Planetary Radar

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Planetary Radar studies the celestial bodies in our solar system: planets, moons, asteroids and comets. Directed by the 1000 foot reflector, a powerful beam of radio energy is transmitted in the direction of the target object. A very small portion of this energy is reflected by the target, back in the direction of earth. This weak radio echo is collected, focused and detected by the Arecibo Telescope. The signal is processed, then analyzed to yield information about the surface roughness, composition, size, shape, rotation and path of the target object. The Arecibo Radio Telescope has been used to measure the rotation rate of Mercury and to generate surface maps of large areas on Mercury, Venus and the Moon, locating mountain ranges, craters and rift valleys. The first detection of radar echo from a comet was made at Arecibo.

Science Group

The Planetary Radar Science group is a department of the Arecibo Observatory, which is an NSF facility operated under cooperative agreement by University of Central Florida (UCF), Yang Enterprises (YEI) and Universidad Metropolitana (UMET). The Arecibo Observatory Planetary Radar program is fully funded through grants to USRA from NASA's Near-Earth Object Observations program (Grants NNX12AF24G and NNX13AQ46G). The Planetary Radar Science group is also partnered with the Center for Lunar Science and Exploration node (USRA-Lunar and Planetary Institute/NASA-Johnson Space Center) of the NASA Solar System Exploration Research Virtual Institute program.

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S-Band Spotlight

Planetary Science

Arecibo Continues Operations through Pandemic to Observe Potentially Hazardous Asteroid 1998 OR2

The Arecibo Observatory is using its powerful radar system to track (52768) 1998 OR2, a near-Earth asteroid that will safely pass the Earth at a distance 16 times further than the distance to the Moon on April 29. The radar data confirm that 1998 OR2 is approximately 2 km in diameter and rotates once every 4.1 hours, as was suggested by optical observations. The range-Doppler images uniquely revealed the overall shape of the asteroid and some smaller-scale topographic features, such as hills and ridges. Read More

Planetary Science

Discovery Announcement of Binary System 2020 BX12

Radar images obtained by the Arecibo Observatory on the 4th and 5th of February revealed that near-Earth asteroid 2020 BX12 is a binary asteroid. The detection of a satellite was made during the first planetary radar observations conducted at the observatory following a month-long shutdown of telescope operations caused by a series of earthquakes striking the southern part of the island of Puerto Rico. The primary asteroid was discovered on the 27th of January by the ATLAS survey on Mauna Loa in Hawaii and fits the definition of a potentially hazardous asteroid (PHA) due to its size and minimum orbit intersection distance (MOID) of 302,000 km (188,000 miles) from the Earth. While this means it could conceivably come closer to the Earth than the Moon, 2020 BX12 poses no danger at this time and is currently receding from Earth. Read More

Planetary Science

Arecibo Observatory Radar Tracks Close Flyby of Asteroid 2019 OK

On July 24th 2019, an asteroid called 2019 OK passed by the Earth at only 1/5 the distance to the Moon, with a relative velocity of 15 miles per second (~55,000 miles per hour). 2019 OK was discovered by the SONEAR Observatory in Brazil just one day before it zipped past the Earth. It is estimated to be between 50 – 130 meters (165 – 430 ft) in size. Read More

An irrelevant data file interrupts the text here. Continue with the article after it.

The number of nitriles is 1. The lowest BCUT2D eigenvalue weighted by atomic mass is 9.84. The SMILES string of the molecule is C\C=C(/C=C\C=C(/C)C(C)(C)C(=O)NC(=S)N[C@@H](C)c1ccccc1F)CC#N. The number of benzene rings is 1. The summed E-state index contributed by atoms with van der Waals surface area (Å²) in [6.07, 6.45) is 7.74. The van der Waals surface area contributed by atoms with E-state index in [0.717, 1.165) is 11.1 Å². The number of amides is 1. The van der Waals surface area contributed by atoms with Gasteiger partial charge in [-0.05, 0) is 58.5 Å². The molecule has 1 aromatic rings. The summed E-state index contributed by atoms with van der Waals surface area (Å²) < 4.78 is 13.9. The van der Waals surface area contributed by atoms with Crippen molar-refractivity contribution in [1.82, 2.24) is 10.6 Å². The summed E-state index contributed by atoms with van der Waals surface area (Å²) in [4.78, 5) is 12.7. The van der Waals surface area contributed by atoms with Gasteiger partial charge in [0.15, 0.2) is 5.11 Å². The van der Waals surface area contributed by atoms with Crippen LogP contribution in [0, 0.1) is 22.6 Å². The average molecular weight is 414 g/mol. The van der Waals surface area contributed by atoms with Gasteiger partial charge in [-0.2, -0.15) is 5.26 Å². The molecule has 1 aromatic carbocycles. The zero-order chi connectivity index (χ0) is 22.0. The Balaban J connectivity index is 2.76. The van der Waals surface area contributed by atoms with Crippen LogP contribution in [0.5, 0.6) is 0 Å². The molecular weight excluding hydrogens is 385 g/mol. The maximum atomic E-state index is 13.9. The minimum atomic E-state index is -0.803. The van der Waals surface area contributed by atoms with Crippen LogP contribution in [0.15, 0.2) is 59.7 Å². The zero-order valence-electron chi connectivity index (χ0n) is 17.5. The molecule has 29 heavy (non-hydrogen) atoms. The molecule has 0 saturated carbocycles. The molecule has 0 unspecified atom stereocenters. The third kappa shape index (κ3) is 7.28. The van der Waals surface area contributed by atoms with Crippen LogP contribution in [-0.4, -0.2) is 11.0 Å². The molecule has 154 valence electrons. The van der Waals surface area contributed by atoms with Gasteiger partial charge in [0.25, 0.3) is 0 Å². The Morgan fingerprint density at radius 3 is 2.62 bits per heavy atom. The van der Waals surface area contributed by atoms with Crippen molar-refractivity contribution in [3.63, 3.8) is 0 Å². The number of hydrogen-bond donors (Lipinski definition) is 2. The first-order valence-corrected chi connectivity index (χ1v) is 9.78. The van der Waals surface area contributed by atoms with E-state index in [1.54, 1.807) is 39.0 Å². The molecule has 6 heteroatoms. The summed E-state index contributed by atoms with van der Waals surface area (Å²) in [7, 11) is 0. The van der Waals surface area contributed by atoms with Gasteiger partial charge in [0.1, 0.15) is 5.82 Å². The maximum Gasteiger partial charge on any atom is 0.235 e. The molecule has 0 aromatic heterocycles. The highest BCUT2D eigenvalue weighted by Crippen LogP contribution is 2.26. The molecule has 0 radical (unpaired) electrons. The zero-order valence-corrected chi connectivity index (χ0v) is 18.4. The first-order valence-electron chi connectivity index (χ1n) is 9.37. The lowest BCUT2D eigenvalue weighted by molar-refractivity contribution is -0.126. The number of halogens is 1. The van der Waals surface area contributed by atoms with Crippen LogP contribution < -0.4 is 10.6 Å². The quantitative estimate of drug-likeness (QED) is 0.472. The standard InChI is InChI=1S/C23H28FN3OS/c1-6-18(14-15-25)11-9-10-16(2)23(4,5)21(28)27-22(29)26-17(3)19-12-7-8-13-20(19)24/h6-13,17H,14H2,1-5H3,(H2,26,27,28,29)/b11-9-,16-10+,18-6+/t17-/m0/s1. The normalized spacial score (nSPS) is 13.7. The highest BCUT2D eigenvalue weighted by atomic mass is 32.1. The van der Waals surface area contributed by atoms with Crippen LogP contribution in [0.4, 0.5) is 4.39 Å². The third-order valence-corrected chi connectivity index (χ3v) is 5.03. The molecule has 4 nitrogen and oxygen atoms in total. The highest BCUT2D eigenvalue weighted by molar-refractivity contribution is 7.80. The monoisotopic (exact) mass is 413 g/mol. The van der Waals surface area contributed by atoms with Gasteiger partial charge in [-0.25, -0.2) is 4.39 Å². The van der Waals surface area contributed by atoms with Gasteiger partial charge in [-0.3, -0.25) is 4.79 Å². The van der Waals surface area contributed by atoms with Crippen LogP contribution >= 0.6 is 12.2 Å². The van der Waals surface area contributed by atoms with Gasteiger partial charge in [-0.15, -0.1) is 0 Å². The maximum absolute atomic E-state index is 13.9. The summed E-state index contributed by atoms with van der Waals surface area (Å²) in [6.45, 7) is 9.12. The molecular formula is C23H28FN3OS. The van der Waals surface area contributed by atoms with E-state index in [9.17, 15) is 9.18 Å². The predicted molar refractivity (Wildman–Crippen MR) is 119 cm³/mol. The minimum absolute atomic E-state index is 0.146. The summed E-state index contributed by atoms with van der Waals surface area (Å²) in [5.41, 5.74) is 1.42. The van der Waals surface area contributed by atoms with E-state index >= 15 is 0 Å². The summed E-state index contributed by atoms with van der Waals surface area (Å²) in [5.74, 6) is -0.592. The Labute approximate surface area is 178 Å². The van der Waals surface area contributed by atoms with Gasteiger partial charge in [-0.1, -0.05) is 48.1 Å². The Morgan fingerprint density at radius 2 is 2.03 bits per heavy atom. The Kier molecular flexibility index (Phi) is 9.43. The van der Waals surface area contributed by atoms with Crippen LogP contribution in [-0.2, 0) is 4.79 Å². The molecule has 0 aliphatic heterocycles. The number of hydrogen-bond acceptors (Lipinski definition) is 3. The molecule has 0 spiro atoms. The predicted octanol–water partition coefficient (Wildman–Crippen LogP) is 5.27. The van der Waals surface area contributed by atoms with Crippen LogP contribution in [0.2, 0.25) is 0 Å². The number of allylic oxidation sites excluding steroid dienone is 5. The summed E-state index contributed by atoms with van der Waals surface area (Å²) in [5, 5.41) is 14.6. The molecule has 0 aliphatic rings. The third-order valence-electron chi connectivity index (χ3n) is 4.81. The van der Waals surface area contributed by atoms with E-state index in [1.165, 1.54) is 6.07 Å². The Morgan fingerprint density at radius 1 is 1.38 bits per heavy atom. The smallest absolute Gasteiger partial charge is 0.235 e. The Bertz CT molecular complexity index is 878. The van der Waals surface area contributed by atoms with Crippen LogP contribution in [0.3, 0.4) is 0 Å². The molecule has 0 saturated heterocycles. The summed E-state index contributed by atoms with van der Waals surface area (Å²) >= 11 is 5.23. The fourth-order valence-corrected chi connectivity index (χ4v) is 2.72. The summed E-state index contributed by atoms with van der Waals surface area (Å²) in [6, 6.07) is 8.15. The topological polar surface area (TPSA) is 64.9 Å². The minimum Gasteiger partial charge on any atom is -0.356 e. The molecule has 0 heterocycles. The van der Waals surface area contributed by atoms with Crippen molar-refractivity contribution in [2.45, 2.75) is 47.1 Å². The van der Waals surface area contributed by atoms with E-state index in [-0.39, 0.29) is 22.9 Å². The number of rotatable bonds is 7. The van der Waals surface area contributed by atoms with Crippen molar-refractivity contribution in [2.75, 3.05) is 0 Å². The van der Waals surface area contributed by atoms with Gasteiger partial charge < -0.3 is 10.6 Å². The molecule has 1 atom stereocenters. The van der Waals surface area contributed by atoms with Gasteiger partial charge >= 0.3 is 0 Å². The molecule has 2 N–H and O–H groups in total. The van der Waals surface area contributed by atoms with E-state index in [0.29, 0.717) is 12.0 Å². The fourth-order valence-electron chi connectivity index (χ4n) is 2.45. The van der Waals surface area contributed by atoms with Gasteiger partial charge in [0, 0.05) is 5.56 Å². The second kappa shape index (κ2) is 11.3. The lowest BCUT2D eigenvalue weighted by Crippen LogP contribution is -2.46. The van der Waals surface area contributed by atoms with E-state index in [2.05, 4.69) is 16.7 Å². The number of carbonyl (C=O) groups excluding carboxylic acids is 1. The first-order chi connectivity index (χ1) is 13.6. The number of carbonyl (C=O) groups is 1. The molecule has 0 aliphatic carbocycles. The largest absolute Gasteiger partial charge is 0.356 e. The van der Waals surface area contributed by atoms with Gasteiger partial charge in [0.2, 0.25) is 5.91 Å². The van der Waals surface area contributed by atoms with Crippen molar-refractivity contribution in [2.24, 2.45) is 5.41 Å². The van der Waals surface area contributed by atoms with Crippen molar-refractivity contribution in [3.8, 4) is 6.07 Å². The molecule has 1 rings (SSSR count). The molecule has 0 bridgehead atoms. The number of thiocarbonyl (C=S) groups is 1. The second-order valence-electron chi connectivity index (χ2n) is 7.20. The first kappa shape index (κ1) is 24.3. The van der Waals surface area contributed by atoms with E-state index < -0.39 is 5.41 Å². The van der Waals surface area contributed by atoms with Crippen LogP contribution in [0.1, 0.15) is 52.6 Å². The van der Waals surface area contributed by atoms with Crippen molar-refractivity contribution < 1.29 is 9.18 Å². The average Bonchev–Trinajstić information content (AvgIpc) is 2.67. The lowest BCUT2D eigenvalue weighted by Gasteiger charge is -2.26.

Observatories Team Up to Reveal Rare Double Asteroid
Planetary Science

Observatories Team Up to Reveal Rare Double Asteroid

New observations by three of the world‘s largest radio telescopes have revealed that an asteroid discovered last year is actually two objects, each about 3,000 feet (900 meters) in size, orbiting each other. Near-Earth asteroid 2017 YE5 was discovered with observations provided by the Morocco Oukaimeden Sky Survey on Dec. 21, 2017, but no details about the asteroid's physical properties were known until the end of June. This is only the fourth "equal mass" binary near-Earth asteroid ever detected, consisting of two objects nearly identical in size, orbiting each other. The new observations provide the most detailed images ever obtained of this type of binary asteroid. Read More

Near-Earth asteroid (505657) 2014 SR339
Planetary Science

Arecibo observed the near-Earth asteroid (505657) 2014 SR339

Arecibo observed the near-Earth asteroid (505657) 2014 SR339 using its NASA-funded planetary radar system on February 9, 2018. Read More

Phaethon - Figure 1

Arecibo Planetary Radar Returns to Action with Images of Asteroid Phaethon

Columbia, MD and Puerto Rico: After several months of downtime in the aftermath of Hurricane Maria, the Arecibo Observatory Planetary Radar returned to normal operation providing the best images to date of near-Earth asteroid 3200 Phaethon, which is thought to be the parent body for the Geminids meteor shower. Radar images reveal Phaethon to be roughly spherical with a diameter of about 6 km (3.6 mi), roughly 1 km (0.6 mi) larger than previous estimates. Read More


Publications making use of Arecibo Observatory Data


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NOTE: Any opinions, findings, or recommendations expressed here do not necessarily reflect the views of the Arecibo Observatory, the National Science Foundation (NSF), University of Central Florida (UCF), Yang Enterprises (YEI), and Universidad Metropolitana (UMET), or the National Aeronautics and Space Administration (NASA). This website section is maintained by Dr. Sean Marshall